The Nayong Pilipino Foundation Virtual Museum Project is part of the Heritage Space Program. The project will consist of digital exhibitions of the different artifacts with the intention of going beyond the standard flat images and short captions. This will be achieved through different multimedia outputs, such as videos, three-dimensional imaging, social media integration, and community-centered content generation. The last two are important in creating a dialogue and co-production between NPF, the indigenous communities represented, and the public.
Our future cultural park will include a museum that will house the NPF permanent collection that has over 2,500 artifacts from the different indigenous peoples of Luzon, Visayas, and Mindanao. The NPF collection is diverse and varied, ranging from intricate beaded jewelry to striking weaponry for hunting and warfare to ritualistic artifacts. It also includes musical instruments, vessels, funerary objects, and textiles.
18 August 2021 – Museo ng Nayong Pilipino Bulletin (August 2021)
25 May 2021 – Museo ng Nayong Pilipino Bulletin (April 2021)
19 February 2021 – Museo ng Nayong Pilipino Bulletin (February 2021)
10 February 2021 – Museo ng Nayong Pilipino presents “Unthread”
16 December 2020 – Museo ng Nayong Pilipino Bulletin (December 2020)
The Philippines has a wide array of basket forms, all depending on their use. Moreover, the weaves, their sizes, and even the fibers used to produce these point to a craft and artistry that has spanned centuries. The practicality of their storage use hints at the multiplicity of their use and an art that has been passed.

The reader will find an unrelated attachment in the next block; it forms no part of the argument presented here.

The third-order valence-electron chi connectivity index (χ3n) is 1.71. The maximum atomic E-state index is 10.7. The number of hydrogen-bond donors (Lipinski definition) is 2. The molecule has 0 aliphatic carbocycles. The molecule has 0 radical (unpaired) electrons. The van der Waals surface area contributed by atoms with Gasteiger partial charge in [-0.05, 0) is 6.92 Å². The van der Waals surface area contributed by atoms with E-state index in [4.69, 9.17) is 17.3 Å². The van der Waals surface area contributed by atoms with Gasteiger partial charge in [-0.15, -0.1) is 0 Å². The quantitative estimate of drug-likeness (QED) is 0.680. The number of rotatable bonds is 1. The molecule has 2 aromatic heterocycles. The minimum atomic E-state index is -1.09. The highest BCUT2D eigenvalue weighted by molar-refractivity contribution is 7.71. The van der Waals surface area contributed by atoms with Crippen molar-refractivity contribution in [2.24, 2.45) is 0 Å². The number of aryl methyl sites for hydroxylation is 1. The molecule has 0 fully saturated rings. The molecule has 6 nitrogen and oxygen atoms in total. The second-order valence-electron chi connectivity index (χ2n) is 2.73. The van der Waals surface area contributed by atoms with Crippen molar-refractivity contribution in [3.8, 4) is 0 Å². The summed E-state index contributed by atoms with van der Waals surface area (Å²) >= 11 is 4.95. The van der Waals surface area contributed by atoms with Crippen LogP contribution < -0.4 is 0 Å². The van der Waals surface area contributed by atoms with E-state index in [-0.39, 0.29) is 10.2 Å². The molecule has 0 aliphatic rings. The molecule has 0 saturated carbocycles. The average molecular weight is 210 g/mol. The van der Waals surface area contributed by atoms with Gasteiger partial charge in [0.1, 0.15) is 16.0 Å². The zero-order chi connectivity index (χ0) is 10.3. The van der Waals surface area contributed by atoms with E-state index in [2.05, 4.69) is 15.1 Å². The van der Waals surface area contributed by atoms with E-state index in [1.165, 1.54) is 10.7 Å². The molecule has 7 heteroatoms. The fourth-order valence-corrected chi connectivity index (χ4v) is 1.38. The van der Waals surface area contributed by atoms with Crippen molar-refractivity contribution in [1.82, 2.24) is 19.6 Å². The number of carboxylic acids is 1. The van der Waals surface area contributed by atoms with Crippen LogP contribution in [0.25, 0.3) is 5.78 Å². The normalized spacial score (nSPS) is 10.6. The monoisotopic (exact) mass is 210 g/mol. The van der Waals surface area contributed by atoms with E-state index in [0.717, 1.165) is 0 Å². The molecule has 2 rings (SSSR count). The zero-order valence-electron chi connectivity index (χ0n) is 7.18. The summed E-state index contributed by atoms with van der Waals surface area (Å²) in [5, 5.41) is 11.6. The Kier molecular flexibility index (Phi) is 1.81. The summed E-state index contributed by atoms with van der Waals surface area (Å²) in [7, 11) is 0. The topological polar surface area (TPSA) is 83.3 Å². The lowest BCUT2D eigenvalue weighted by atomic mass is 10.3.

Unravelling the Museo ng Nayong Pilipino Project
Unthread explores the role of textiles and accessories in community life, concentrating on those that are worn for various occasions, rites of passage and liminalities, indicators of status, expressions of local creativity, place wisdom, and biocultural heritage. Read more
Scoping Resources on Textiles and Personal Ornaments
Studying the clothing textile and body ornaments, through its facets of composition, method, and types of production, use, and function, and consumption will aid in a better understanding of the wearer’s cultural identity. Read more
Unthread: Patterns from Interwoven Philippine Communities
With every thread woven, the weavers and wearers carry the histories and stories of different Philippine communities. Read more
In photo: Filipinas weaving cloth (1907-1916), University of Wisconsin-Madison Libraries.
While the study of funerary artifacts can give us so much information about past societies, the practice also brings up questions of ethics, remembering that these burials were not initially meant to be disturbed by future societies.
― Patricia Panganiban
We hope that this article starts a series of conversations on reasons why these grave markers were taken by collectors in the 1970s – 1980s from their original communities, and to begin asking questions if this is something one should collect.
ULINIGIN: The Sound and Soul of our Shared Heritage